Stretching from the Catholic outpost of St. Cloud to the working-class exurbs of the Twin Cities, the district leans conservative—but also has a heavy independent, populist-tinged streak. The district backed Senator Amy Klobuchar, a stalwart Democrat, the same year that it voted Bachmann into office; a decade after supporting independent Jesse "The Body" Ventura for governor, voters went for John McCain by nine points. "We're a bipolar state, a populist state," says Nancy Larson, a veteran Minnesota Democratic Party activist. "We like characters on both sides."
A 48-year-old mother of two who was raised in Arizona, Clark is a former lobbyist on family and children's issues and a key Democratic player in the state before she entered the state Senate in 2005. Energetic, poised, and personable, she won over her colleagues and ascended quickly to become assistant majority leader. Clark describes herself as moderate and touts the fact that she comes from a Republican family; she even voted for Ronald Reagan—twice. But her pro-choice stance also places her to the left of previous Democratic challengers to Bachmann. And her criticism of the national Democrats echoes the populist left, slamming the bank bailouts and poor regulation of oil companies like BP.
Casting herself as an economic populist, Clark has tried to focus on local issues in hopes of drawing a contrast with her opponent's love of the spotlight and the tea party speaking circuit. But when asked about Bachmann's most egregious misdeeds, Clark tends to veer clear of her opponent's most inflammatory statements, saying that she prefers to focus on "bread-and-butter stuff." She points out, for instance, that Bachmann refused to support federal funding to rehabilitate a deteriorating bridge in St. Cloud—only to show up for the ribbon-cutting ceremony a year later after the repairs were finished. "She opposes transit and rail, and fought a train that goes up to my end of the district…then comes to grab a headline," says Clark.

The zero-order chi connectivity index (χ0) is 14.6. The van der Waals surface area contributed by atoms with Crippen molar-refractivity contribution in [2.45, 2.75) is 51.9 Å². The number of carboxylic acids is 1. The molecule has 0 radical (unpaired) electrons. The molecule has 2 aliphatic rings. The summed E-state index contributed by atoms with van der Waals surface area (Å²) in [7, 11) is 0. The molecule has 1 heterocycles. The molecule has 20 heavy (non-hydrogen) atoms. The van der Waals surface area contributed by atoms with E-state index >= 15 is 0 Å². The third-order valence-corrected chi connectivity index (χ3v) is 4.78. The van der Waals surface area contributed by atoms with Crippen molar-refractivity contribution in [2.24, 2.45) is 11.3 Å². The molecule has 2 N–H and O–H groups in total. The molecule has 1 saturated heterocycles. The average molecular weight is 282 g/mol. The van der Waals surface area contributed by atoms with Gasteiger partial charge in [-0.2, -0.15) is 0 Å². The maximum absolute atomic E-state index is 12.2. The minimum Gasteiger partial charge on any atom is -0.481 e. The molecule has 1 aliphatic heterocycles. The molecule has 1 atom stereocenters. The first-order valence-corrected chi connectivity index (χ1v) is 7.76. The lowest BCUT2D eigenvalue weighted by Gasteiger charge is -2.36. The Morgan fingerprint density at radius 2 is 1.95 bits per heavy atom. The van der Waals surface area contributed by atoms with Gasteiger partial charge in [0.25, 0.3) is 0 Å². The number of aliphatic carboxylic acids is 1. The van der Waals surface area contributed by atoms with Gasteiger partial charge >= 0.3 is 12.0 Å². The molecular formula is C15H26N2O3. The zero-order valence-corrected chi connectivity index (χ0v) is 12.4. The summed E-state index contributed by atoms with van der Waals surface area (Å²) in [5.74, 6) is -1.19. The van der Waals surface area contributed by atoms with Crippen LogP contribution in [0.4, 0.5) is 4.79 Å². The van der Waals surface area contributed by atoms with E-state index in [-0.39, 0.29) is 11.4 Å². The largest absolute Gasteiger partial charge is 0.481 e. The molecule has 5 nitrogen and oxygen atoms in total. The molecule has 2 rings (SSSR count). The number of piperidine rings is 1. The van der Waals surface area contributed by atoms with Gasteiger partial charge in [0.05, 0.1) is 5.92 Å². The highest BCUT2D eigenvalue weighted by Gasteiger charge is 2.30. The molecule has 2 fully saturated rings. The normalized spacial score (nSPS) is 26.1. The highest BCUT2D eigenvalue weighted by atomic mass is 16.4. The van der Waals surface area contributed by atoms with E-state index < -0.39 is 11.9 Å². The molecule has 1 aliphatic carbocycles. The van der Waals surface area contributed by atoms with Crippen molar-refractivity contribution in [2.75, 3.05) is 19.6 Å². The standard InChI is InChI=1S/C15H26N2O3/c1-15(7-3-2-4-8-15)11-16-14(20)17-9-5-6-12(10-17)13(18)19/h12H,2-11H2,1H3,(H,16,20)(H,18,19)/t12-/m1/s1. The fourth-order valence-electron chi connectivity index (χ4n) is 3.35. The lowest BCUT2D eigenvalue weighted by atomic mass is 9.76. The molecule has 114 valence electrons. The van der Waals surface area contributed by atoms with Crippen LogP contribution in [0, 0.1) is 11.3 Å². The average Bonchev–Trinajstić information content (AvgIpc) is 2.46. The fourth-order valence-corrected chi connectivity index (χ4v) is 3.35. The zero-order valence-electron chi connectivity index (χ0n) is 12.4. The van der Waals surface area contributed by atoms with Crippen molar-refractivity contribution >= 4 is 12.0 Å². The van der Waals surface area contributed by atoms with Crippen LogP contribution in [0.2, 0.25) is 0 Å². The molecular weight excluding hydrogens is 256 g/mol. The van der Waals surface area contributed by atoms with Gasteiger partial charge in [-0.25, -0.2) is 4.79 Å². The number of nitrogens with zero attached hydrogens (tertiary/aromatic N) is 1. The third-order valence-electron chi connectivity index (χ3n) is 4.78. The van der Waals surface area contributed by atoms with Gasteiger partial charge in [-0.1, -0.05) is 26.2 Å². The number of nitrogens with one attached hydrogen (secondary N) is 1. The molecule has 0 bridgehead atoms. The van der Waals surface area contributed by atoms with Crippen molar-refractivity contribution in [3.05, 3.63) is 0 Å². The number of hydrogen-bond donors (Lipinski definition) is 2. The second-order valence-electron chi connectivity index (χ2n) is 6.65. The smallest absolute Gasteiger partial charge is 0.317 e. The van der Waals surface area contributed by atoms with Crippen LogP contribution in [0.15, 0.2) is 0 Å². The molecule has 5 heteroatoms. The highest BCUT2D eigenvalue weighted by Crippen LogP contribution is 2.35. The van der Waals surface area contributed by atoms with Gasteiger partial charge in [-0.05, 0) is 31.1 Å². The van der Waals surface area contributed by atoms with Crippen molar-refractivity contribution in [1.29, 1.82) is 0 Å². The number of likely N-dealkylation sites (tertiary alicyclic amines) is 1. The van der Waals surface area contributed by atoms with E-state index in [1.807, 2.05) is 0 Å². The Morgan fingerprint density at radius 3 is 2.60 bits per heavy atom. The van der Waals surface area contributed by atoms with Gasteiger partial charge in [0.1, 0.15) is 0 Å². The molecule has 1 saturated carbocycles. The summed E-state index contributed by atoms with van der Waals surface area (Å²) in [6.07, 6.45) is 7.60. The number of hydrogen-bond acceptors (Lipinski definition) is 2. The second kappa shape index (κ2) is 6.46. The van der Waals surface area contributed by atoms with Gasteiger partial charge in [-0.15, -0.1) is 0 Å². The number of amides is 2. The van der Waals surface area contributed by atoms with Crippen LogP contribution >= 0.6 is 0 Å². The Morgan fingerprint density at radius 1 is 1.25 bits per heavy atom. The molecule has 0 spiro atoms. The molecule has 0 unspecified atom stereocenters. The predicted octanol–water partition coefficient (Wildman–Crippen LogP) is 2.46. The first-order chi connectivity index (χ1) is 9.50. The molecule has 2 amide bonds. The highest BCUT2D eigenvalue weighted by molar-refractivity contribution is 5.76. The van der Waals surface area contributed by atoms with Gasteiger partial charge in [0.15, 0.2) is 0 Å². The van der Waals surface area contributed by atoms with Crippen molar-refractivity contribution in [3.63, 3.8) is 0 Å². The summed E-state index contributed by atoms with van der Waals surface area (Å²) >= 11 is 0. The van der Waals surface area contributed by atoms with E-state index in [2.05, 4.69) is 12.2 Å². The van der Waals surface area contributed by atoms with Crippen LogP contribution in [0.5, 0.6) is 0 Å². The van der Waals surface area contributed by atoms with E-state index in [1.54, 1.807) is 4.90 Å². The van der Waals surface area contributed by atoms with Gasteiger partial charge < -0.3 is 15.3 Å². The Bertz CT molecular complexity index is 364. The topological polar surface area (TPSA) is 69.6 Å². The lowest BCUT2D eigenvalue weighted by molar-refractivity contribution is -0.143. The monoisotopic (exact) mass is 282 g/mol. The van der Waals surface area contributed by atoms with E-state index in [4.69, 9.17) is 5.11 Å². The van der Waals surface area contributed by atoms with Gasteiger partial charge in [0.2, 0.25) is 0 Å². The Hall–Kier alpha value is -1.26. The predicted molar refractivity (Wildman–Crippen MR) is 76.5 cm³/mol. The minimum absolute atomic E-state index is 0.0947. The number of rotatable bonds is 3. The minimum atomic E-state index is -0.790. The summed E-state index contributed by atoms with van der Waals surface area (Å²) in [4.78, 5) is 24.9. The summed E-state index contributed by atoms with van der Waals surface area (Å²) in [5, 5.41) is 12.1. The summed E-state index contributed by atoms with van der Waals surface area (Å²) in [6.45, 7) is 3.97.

Digs on transportation infrastructure may not have the same visceral impact as "nation of slaves." But Clark is hoping her focus on more immediate concerns—like bringing home the bacon—will take hold in the recession-battered district, which has the highest foreclosure rate in the state. The approach is partly reminiscent of the unexpected primary challenge to Rep. Ron Paul (R-Tx.), another tea party favorite who was criticized for being more concerned with his national profile than his constituents during his primary race. Clark has alleged that Bachmann's media and speaking schedule have caused her to miss more votes than any other member of the Minnesota delegation—and that she's yet to pass a single significant piece of legislation. "She's certainly trying to make this a national race," says Clark. "But the race is in the 6th district, and she's running around the country to far-right wing conventions," Clark says.